When players discuss the different playing styles and expectations among different stakes in poker, it’s commonly understood that the higher in stakes you go, the more challenging the game can be.
In practice this isn’t always true. A higher-stakes game can feature numerous players of questionable skill, while a low-stakes game can be chock full of tough, savvy opponents.
But generally speaking, there is an assumption that the better players tend to move up, and the less skilled players stay where they are or move down (or out). That means the higher the stakes, the more challenging the competition and the greater likelihood you’ll encounter players who know what they’re doing — and maybe what you’re trying to do, too.
From that generalisation comes the oft-quoted line about “moving up where they respect your raises.” The line is often meant sarcastically, although there have been plenty of players who after being frustrated by the play at the lower stakes will talk themselves into moving up a level in order to play against less erratic, more knowledgeable opponents — players against whom they can play some “real poker” (or so they’ll tell themselves).
Matthew Pitt wrote a good article here a while back explaining how mistaken such thinking can be, titled “‘Move Up Where They Respect Your Raises’… Actually, Don’t!”
Most experienced players know better than to think this way. Most understand that in fact you want to play against less knowledgeable players who don’t understand things like the importance of position, pot odds, starting hand values, and so on.
Such players will frustrate you sometimes, getting lucky with their draws or stubbornly calling you with weak holdings to win pots that feel like they should have been yours. But you know that in the long run, you want to play against such opponents who keep calling you when they shouldn’t. Against such opponents you can expect to profit on a consistent basis, despite your losing a pot to them now and then — even a big one.
I was thinking further about this idea of “respect” in poker as it is used in this context — that is, the idea of players “respecting” an opponent’s bets or raises and how easy it can be to misconstrue respect (or a lack of respect). The truth is, if one player bluffs the river and the other calls and wins, the thinking that goes behind such a call could signify a whole range of thoughts affecting the caller’s “respect” level of the bluffer’s bet.
Imagine a no-limit hold’em hand in which you open with a raise from the hijack seat with and one player calls from the blinds. The flop comes and when your opponent checks, you bet your flush draw and two overcards and he calls. The turn is the , and when checked to you bet again (now representing the ace) and your opponent calls again.
The river brings the and your opponent checks once more. You have queen-high and know you cannot win at showdown, and so make a largish river bet hoping to earn a fold. Your opponent calls again, shows for a pair of fives, and wins the pot.
Now the river call could be explained several ways, including the explanation that the player is simply one of those unable to fold any hand in which he’s made a pair. But let’s think about that issue of the player not “respecting” the river bet. Or, by extension, not “respecting” you — the player who made that river bet.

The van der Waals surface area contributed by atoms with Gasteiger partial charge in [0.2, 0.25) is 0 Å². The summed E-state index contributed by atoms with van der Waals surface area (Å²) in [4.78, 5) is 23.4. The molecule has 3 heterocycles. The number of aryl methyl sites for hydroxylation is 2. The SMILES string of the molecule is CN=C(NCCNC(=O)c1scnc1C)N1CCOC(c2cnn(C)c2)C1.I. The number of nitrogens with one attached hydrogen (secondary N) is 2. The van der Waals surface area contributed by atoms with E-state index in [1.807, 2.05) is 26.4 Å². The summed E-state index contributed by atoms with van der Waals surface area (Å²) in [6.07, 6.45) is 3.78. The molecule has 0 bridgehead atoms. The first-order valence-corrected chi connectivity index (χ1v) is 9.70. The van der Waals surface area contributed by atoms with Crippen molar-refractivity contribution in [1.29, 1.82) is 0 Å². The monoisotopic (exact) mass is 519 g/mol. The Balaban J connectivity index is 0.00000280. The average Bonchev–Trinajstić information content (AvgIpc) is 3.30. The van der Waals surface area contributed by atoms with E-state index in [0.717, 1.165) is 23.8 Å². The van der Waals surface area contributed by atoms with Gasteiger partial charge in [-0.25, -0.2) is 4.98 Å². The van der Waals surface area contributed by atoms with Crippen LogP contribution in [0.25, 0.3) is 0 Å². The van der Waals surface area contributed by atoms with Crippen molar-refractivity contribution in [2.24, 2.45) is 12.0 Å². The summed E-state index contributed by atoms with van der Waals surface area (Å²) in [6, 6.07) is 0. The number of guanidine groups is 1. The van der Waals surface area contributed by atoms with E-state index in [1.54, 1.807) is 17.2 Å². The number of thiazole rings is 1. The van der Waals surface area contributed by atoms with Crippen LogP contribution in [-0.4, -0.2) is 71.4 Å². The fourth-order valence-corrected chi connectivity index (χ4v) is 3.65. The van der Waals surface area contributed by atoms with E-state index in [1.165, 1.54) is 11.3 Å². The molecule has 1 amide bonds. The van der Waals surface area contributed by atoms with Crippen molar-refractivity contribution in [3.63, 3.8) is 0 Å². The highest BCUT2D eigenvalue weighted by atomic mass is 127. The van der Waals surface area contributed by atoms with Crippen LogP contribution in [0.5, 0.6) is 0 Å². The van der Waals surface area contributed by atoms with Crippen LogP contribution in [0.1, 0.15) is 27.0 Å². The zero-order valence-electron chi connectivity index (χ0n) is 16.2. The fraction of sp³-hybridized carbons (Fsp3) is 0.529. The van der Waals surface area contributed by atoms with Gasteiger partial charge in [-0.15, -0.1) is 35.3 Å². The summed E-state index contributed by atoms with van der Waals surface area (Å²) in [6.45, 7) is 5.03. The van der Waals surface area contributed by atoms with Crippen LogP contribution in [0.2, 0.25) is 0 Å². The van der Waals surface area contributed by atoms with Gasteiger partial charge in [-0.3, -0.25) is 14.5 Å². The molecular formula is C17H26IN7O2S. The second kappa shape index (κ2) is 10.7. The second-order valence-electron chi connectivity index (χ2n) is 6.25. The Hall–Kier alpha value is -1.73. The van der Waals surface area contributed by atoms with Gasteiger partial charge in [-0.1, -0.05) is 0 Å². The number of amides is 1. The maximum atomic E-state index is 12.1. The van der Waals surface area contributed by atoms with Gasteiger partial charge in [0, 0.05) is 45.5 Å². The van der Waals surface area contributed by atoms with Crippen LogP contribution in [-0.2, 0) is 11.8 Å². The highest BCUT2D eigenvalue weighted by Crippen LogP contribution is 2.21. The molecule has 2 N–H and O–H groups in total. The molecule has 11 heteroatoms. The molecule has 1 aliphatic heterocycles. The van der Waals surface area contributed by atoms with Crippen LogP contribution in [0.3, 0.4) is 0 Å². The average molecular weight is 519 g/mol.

If you’ve been exhibiting a tight range preflop, only raising with premium hands like big aces, big kings, and big-to-medium pairs, it might seem strange for your opponent to call a big river bet with just a pair of fives, given that in the great majority of cases (perhaps all of them), you should be showing up with a better hand than that.
Then again, if you’ve been raising with a wider range, including making opens from late position with a variety of holdings (as even a moderately tight player will sometimes do), there’s more of a chance you’ve failed to connect with that board. And if you’ve been especially loose, you might well say the player isn’t “respecting” your postflop barrels.
It could also be the case that your opponent recognises that your betting big on the river with a pair or aces, a pair of kings, or even a set of aces or kings is less likely given the possible straight on the board. If you have, say, a hand like or and have top pair, checking behind or perhaps making a small bet for value would be a more likely play. Having surmised you either have a straight yourself or something less than a pair of fives, your opponent makes an informed choice by calling (and isn’t blindly calling without good reason).
It’s possible, also, to describe a dynamic in which a player calling your big river bet with just fourth pair is doing so precisely because he “respects” your own understanding of the situation, knowing that you know you cannot win the hand without betting and earning a fold. He sees the situation and bet as “polarised” (representing either extreme strength or “air”), and he also recognises you could see it that way, too.
It’s easy enough to imagine other hands and scenarios in which a player calling a bluff is doing so not so much because the player doesn’t “respect” an opponent’s bet, but in factdoes “respect” the fact that the player making the bluff is capable of making such a play.
There are players who don’t have such plays in their repertoire, sticking primarily to betting when they have it and refraining when they don’t. But if you’ve shown some imagination, you might get looked up once in a while when bluffing big on the river, your opponent having a high enough opinion of your game to know you’re up to it.
It’s nice to be respected. In poker, where being respected often also means being feared — a little, or maybe a lot — it can translate directly to profit.
More important, though, than for individual bets and raises to be respected is for them to beeffective, consistently earning calls or folds (depending on your objective when making them).